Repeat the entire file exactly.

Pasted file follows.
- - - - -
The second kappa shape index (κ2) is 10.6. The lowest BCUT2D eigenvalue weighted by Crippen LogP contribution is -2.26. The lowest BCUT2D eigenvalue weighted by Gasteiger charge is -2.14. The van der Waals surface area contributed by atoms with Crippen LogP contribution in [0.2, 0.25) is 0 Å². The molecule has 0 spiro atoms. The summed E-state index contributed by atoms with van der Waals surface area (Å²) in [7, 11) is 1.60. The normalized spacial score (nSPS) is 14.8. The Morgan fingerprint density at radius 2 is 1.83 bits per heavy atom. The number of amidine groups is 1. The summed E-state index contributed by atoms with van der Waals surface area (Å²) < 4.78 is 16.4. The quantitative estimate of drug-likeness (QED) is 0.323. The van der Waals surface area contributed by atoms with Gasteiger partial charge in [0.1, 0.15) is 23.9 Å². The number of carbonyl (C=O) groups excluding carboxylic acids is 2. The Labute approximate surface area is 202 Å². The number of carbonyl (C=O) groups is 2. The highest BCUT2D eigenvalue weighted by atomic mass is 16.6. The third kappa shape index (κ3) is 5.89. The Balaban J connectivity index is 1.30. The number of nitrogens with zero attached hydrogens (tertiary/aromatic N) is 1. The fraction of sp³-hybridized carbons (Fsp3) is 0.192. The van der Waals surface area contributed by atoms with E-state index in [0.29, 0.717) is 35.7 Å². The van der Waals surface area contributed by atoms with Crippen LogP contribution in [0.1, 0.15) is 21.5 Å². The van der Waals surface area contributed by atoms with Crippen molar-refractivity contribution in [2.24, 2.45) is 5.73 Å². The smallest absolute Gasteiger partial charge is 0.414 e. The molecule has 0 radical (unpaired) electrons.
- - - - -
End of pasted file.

The second kappa shape index (κ2) is 10.6. The lowest BCUT2D eigenvalue weighted by Crippen LogP contribution is -2.26. The lowest BCUT2D eigenvalue weighted by Gasteiger charge is -2.14. The van der Waals surface area contributed by atoms with Crippen LogP contribution in [0.2, 0.25) is 0 Å². The molecule has 0 spiro atoms. The summed E-state index contributed by atoms with van der Waals surface area (Å²) in [7, 11) is 1.60. The normalized spacial score (nSPS) is 14.8. The Morgan fingerprint density at radius 2 is 1.83 bits per heavy atom. The number of amidine groups is 1. The summed E-state index contributed by atoms with van der Waals surface area (Å²) < 4.78 is 16.4. The quantitative estimate of drug-likeness (QED) is 0.323. The van der Waals surface area contributed by atoms with Gasteiger partial charge in [0.1, 0.15) is 23.9 Å². The number of carbonyl (C=O) groups excluding carboxylic acids is 2. The Labute approximate surface area is 202 Å². The number of carbonyl (C=O) groups is 2. The highest BCUT2D eigenvalue weighted by atomic mass is 16.6. The third kappa shape index (κ3) is 5.89. The Balaban J connectivity index is 1.30. The number of nitrogens with zero attached hydrogens (tertiary/aromatic N) is 1. The fraction of sp³-hybridized carbons (Fsp3) is 0.192. The van der Waals surface area contributed by atoms with E-state index in [0.29, 0.717) is 35.7 Å². The van der Waals surface area contributed by atoms with Crippen LogP contribution in [0.1, 0.15) is 21.5 Å². The van der Waals surface area contributed by atoms with Crippen molar-refractivity contribution in [2.24, 2.45) is 5.73 Å². The smallest absolute Gasteiger partial charge is 0.414 e. The molecule has 0 radical (unpaired) electrons.